Per Kirkeby's recent paintings, simultaneously refined and raw, are about memory: the memory of the northern landscape in which he grew up and of the abstract terrain of art that is also his heritage. A Dane trained in geology, Kirkeby arranges his...
Portfolio: James Casebere
Much has been said about the artifice of James Casebere's works--studio photographs of architectural sets, suggesting habitable spaces subtly contaminated into fiction. In the '80s this art played a role in an influential body of critical thinking...
Prop and Circumstance: Manthia Diawara on Seydou Keita. (Passages)
Seydou Keita was seventy-eight years old and long retired when he died last November. His future as an artist lay in his past as the photographer from Bamako, Mali, who managed to portray his subjects with all their dignity, dreams, and fantasies....
Prose and Cons
Pauline Kael, the New Yorker's film critic from 1968 until 1991 (save for a brief hiatus in 1978, when she took a short-lived job at a Hollywood studio), died on September 3, 2001. With all of the predictable eulogizing behind us, we asked five critics-Gary...
Rhona Bitner: CRG Gallery. (New York)
There's not much clowning around in Rhona Bitner's recent Big Top photographs, even if her circus people are not lugubrious like Picasso's or tortured like Bruce Nauman's. Aside from a few largescale formal portraits, somewhat reminiscent of those...
Richard Caldicott: Ariel Meyerowitz Gallery. (New York)
Richard Caldicott photographs Tupperware. This might sound like an interesting new form of social deviance, but what's more intriguing, at least initially, is that the photographs look very much like Color Field paintings. Their rectangles, concentric...
Tacita Dean: Peter Blum. (New York)
Flea markets are famously fecund places. Treasure troves of detritus, they offer a rich archaeology of abandoned objects, each with its own mute, often melancholy history. For Tacita Dean, an artist deeply engaged with time's ravages and lost or imagined...
"The Americans: New Art"; Barbican Art Gallery, London. (Reviews)
Do we need a survey of new American art in London? That's the question one asked before venturing to "The Americans: New Art" at the Barbican. The title suggested "Move over YBAs," a sentiment addressed to a London media for whom contemporary art is...
The Three: Percy Miller Gallery. (London)
Collectors, save this issue! The review you are reading will soon be an artwork, or part of one--not my art, of course, since I'm not (yet) one of those critics who's been tempted to cross over, but that of the anonymous collective known as The Three,...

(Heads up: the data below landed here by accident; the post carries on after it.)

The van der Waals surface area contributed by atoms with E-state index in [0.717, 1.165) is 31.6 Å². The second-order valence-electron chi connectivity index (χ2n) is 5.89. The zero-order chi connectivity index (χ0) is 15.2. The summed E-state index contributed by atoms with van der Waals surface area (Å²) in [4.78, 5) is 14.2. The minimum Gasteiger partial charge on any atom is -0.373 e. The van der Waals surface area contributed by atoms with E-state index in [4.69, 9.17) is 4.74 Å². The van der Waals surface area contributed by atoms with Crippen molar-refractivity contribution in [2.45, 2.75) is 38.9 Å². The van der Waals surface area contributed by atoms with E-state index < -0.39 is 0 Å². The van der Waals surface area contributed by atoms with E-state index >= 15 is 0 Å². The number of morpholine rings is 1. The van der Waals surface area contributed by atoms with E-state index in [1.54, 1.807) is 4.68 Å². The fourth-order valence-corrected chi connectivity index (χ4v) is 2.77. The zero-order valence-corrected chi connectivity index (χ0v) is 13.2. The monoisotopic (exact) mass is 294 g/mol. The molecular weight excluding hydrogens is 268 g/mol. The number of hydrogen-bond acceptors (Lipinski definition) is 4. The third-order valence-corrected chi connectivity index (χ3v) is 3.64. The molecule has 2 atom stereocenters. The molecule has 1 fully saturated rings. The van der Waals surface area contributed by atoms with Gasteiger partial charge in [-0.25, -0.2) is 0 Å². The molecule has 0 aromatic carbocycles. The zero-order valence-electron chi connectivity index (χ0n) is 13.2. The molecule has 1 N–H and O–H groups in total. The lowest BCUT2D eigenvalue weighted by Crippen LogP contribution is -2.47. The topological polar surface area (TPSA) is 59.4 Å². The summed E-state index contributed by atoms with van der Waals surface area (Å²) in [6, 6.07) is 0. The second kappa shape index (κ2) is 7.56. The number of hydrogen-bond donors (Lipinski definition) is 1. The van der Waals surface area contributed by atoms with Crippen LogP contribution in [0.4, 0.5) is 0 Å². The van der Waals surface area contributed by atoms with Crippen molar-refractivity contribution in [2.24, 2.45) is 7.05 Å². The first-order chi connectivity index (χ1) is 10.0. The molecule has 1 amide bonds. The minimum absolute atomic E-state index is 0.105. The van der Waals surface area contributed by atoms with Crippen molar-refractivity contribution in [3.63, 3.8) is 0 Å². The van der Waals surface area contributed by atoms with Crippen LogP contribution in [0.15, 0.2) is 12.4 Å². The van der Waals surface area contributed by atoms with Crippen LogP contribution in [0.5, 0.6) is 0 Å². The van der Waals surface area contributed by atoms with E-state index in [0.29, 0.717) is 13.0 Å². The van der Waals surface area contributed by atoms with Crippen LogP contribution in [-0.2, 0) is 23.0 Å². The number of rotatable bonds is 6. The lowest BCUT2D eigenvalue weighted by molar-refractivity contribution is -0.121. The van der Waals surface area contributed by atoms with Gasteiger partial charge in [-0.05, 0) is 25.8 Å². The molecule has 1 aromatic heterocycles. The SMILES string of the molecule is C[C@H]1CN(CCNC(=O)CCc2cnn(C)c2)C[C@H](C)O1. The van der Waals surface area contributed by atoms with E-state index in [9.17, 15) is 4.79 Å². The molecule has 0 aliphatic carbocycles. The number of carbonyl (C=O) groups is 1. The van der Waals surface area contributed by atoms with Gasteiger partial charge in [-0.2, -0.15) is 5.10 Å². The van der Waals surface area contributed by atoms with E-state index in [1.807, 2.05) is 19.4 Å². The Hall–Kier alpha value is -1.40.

"Timewave Zero/The Politics of Ecstasy": Grazer Kunstverein. (Graz, Austria)
It was around 1940 that Frederick Kiesler developed his Vision Machine, an exhibition design conceptualized to provide new ways of approaching art. Many years of research on the faculties of vision and fantasy as well as on the categories of pictorial...
Toby Webster. (Top Ten)
Toby Webster, director of the Modern Institute, Glasglow, is cocurating "My Head is on Fire But My Heart is Full of Love," a thirty-plus-artist show to open at Charlottenborg, Copenhagen in May. 1 MIKE NELSON, A FORGOTTEN KINGDOM Published in...
Tom Friedman: New Museum of Contemporary Art, New York. (Reviews)
I couldn't find precious amid the blizzard of words that composed the floor sculpture Everything, 1992-95, a piece of paper on which Tom Friedman has supposedly scrawled every word in the dictionary. But that's the adjective--with its connotations...
Tom Nakashima: Anton Gallery. (Washington, DC)
When Tom Nakashima moved his studio from Washington, DC, to the Virginia countryside, he became intrigued by the giant piles of brush and trees he saw in the middle of cleared fields, silhouetted against the open sky in an otherwise unspoiled landscape....
Vuk Cosic. (Hotlist)
Net-art pioneer Vuk Cosic lives and works in Ljubljana, Slovenia, and represented his country at last summer's Venice Biennale. A monograph on his ASCII works, Contemporary ASCII, was published in 1999 by Galerija Kapelica. Suggesting Web Links...
Wolfgang Tillmans: Deichtorhallen. (Hamburg)
Selected works from the past four years have been brought together for Wolfgang Tilimans's exhibition "Aufsicht"/"View from Above," traveling to four venues across Europe. In Hamburg a group of earlier works was added, perhaps in honor of the artist's...
Zhang Huan: Luhring Augustine. (New York)
While Zhang Huan was an art student in Beijing in the early '90s, his art history professor taught him about "Rubens's red," "the most powerful red in the history of art." Later, when Zhang himself was teaching, he passed along his teacher's formulation,...